Exhibition – Luke McMullan, "Those who wander...", New Paintings | 11-31 July.

Exhibition – Fran McCann, New Paintings | 5 - 26 September, 2014.

Exhibition – Bernard Canavan, New Paintings | 21 November  – 10 December, 2014.


 "Those who wander...", New Paintings | *11 – 31 July, 2014.

Luke McMullan




Galway based artist Luke McMullan’s introduction to art came about from writing graffiti in the 90s; it was then that he adopted the pseudonym ‘Stix’.

Through his self-taught artistic journey he has discovered that his ideas and mental images, difficult to describe with words, are most easily expressed and communicated through his use of visual art.

He hopes that those who view his art don't feel constrained by the titles of his paintings but rather ‘explore their meaning in your own imagination’. Although he doesn’t paint on walls anymore, graffiti is the foundation of the art he makes today.  He always looks forward to completing each new piece of artwork, experiencing its evolvement in the creative process, assured that someone will continue enjoying it.

An exciting collection, Luke’s first solo exhibition outing, will be held at the Kenny Gallery, Liosbán, Tuam Road, Galway this summer.

*The exhibition runs from Friday 11th July for three weeks, but there will be an official launch by Noeline Kavanagh (Artistic Director, Macnas) on Thursday 17th July at 6.00pm.


Opening hours:  Monday – Saturday, 9.00 – 17.00hrs - all are welcome.


'Pink' (c) Luke McMullan, 2014

Luke McMullan, “Pink”, Acrylic on Canvas, 30x20in © 2014




New Paintings | 5 - 26 September, 2014.


 Fran McCann


Born in Belfast in 1945, Fran McCann grew up in a large working class family. From an early age he displayed a remarkable talent for drawing and his first piece which was drawn at the tender age of five is still exhibited in his old primary school. He learned a trade as a bricklayer but his real passion was for art, this became manifest in every aspect of his life.

Fran is a great lover of music and this has provided much of the inspiration he needed for his own work. Musicians such as Jazz legends Myles Davis, John Coultrane, Barney Kastle and Kenny Burrell have been a big influence on him, as have Pink Floyd, The Chieftains, Led Zeppelin, Bob Marley, Ray Charles and especially Van Morrison. Morrison is a very special influence as he too grew up in the same era and surroundings as Fran and indeed they shared many special days together playing music in Belfast in the early 1960's.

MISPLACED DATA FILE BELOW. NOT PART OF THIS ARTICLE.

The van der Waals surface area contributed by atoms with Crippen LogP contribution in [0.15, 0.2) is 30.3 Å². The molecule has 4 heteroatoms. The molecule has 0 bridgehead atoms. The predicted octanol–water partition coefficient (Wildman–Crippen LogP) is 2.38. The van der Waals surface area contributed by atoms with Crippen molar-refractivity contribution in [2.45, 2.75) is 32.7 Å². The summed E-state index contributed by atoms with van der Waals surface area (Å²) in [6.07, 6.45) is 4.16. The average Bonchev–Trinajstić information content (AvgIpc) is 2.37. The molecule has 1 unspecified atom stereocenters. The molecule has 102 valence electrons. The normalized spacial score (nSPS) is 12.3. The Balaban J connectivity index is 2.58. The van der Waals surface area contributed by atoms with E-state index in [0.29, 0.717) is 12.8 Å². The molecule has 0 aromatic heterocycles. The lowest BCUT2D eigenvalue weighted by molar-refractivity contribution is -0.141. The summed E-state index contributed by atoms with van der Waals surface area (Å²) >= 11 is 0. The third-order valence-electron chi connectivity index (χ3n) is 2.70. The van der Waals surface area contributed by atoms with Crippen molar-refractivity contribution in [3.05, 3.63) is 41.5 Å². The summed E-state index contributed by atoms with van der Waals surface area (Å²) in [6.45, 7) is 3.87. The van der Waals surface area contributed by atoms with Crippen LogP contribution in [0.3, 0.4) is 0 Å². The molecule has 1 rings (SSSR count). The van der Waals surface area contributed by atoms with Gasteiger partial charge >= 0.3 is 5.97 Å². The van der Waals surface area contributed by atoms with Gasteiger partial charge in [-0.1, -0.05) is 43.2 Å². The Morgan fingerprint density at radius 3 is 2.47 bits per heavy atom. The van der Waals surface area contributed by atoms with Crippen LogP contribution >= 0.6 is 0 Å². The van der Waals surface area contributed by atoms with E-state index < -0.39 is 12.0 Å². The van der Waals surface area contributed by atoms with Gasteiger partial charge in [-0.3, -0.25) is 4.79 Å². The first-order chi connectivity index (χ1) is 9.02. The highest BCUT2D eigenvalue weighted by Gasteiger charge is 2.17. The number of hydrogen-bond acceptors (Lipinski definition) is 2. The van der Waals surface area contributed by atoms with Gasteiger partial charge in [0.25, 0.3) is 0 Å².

Fran's first solo exhibition was held in The Kenny Gallery in 2005. The exhibition contained a series of musical images, smoky, atmospheric, cool confident, full of movement and colour. The rest of the show was made up of a series of journeys of the imagination.

Fran McCann has developed a highly personal and recognisable style, producing paintings of enormous energy and passion.

He is versatile, and constantly experimenting, and has produced work in pastels, oils, watercolours, wood, clay, as well as working in graphic design, animation and commercial advertising.

An artist with considerable depth, he has exhibited many times not only in Ireland, where his work continues on long-term display at the Kenny Gallery in Galway, but also abroad: in Australia, Italy, Turkey and Germany; he has also been awarded many prizes, among which, recently, the Lifetime Achievement Award at the International Art Exhibition “Traces of Memory” held in Ferrara in November 2008 and the Michelangelo Buonarroti Award presented to him in Lecce in December 2008 by the Brindisi “Italia in Arte” Cultural Association.

“Although he studied for a short period under such a great master as John Luke, McCann has preferred to follow his own personal path without being restricted by rules dictated by specific studios. Guided by an ardent and inventive sense of creativity and endowed with technical ability and innate talent, over the years he has been able to develop an individual and personal pictorial language through which he expresses his imagination and interprets his emotion; spurred by his inner world but also by the real world which is present all around and fascinates him, this results in compositions in which the formal elements of colour and music combine with great force and energy.

In his paintings Fran McCann creates particular atmospheres in which the traces of his Celtic and, possibly even more so, his musical culture shine through powerfully and intensely, and from which he draws amply to create subjects bathed in atmospheres, fragmented by backgrounds of colour quickly applied with the spatula, that give rise to suggestions and rhythmic colour vibrations. The artist himself loves to point out how the musical component, fundamental to his life since an early age, has become an essential element to a deep understanding of the vibrant and intensely moving effects of his art. Indeed, it is easy to hear musical notes from artists such as John Coltrane, Miles Davis, Van Morrison and many others, drifting out from his studio in Gort.